It should be noted that this analysis is just a generalized presentation for interest to the listeners. A thorough scientific acoustical analysis would require stringent experimental and analysis guidelines, which are beyond the scope of this particular article.
But some interesting facts are illuminated by the material presented, and may be interesting to those so inclined to search for more explanations of the similarities and differences between the sound of each cello.
Fast Fourier Forms
Fast Fourier Transforms have been generated of the open strings of each of the different cellos, played with their respective bows. These particular graphs plot the temporal evolution of the cello notes from background to foreground on one axis, and plot the various frequencies and amplitudes of the partials contained within each note on the other two axis. (amplitude on the vertical axis )
Although the partials exhibited by each of the different cellos are fairly similar in frequency, the amplitude relationships are quite different, which is largely responsible for the differing timbres of the cellos. You can click on the play button to see each illustration and to hear the actual recording of the cello note. You can also hear the difference between the various cellos by comparing the recordings.
Note that the Baroque cello samples and the Violoncello Piccolo samples sound approximately a semitone lower than the Carbonfibre and Mirecourt samples. This is because of the reference tuning frequency used to tune the cellos. Also, the Violoncello Picollo cello has a fifth string tuned at e'. For the more modern instruments, the Mirecourt and Carbon fibre, a is tuned at 440 Hz, while the two period instruments, the Baroque and Piccolo, are tuned to a = 415, the standard tuning reference used in their time.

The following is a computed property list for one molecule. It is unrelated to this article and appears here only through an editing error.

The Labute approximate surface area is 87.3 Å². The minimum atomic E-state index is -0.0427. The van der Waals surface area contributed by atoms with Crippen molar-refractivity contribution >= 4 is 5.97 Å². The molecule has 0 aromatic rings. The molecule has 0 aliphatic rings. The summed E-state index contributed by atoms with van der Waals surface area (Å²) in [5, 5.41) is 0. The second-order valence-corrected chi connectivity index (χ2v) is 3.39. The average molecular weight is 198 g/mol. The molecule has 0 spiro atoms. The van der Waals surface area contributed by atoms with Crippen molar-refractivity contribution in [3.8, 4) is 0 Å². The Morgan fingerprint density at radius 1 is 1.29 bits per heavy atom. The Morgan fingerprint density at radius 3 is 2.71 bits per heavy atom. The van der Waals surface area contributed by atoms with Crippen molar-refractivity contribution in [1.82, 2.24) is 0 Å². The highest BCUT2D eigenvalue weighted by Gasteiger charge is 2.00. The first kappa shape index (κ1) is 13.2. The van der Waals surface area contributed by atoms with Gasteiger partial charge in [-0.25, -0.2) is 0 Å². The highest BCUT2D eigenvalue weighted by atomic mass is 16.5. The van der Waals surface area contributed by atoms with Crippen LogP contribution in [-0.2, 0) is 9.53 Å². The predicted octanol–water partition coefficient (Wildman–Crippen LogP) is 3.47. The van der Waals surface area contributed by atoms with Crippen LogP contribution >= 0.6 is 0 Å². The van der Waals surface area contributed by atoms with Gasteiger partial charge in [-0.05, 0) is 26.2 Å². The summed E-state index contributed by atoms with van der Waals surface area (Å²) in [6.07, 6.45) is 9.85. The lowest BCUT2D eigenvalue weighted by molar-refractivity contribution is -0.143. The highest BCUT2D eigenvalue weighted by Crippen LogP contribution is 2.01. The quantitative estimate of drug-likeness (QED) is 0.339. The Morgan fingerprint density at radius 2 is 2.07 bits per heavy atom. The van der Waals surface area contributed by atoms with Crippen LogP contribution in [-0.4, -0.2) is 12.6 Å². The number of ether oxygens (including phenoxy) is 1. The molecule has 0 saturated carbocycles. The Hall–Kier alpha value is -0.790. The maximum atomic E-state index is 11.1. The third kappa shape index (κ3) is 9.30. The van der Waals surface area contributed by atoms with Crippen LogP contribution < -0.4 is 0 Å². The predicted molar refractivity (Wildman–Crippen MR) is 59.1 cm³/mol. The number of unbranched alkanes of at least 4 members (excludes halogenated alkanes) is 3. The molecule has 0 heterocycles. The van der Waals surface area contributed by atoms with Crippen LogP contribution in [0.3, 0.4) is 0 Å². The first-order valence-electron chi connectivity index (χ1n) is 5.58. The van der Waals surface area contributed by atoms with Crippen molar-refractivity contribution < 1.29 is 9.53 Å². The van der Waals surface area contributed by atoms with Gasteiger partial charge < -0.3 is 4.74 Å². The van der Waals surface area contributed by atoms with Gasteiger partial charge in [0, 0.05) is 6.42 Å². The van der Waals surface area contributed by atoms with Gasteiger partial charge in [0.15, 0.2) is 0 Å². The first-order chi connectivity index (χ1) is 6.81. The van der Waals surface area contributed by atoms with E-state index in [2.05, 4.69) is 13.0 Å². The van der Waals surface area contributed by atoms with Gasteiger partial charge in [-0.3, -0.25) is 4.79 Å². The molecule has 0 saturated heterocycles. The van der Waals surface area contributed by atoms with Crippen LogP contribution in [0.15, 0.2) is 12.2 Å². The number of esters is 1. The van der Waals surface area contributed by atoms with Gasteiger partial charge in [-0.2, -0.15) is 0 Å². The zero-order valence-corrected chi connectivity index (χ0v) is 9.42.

Some observations which could be made are as follows:
In general, all cellos exhibit a characteristic decrease in amplitude as one goes up higher in the frequency spectrum of the partials of each note.
The Violoncello Piccolo has the least complicated spectrum of the four cellos, giving it its typically thinner sound.
The Carbon fibre cello and the Mirecourt cello produce the most overall energy, which distribute much of it in the lower 8 partials of the spectrum, giving them very rich and resonant sound.
The Baroque cello also produces a substantial amount of energy, but it is distributed more towards to lower partials of the spectrum, making it sound somewhat less resonant than the Mirecourt cello and Carbon fibre cello.
The upper partials of the Carbon fibre cello retain a lot of energy, and also seem to speak almost immediately as the note is bowed, which tends to give the sound a somewhat edgy timbre, compared to the other cellos.
Because the carbon fibre material itself is very different than the wood, (much denser) it seems to react quicker to stimulation, resonates longer, and generates a slightly different partial series.
Figures "1", "2", "3" and "4" are Spectrographs of the four cellos.The open strings of each are first bowed, and then played pizzicato. The frequency of the partials are referenced on the vertical axis, while their intensity is represented by the colour, brighter being louder.
One can hear the files by pressing the play icon in the Spectograph section above.
The last audio example, sample "5", is a comparison of the Mirecourt cello and Carbon fibre cello, alternately playing their open strings. The lower 3 partials of their harmonic spectrum have been filtered and reduced substantially in volume, to allow the listener to hear and observe the differences of the upper partials in their respective timbres.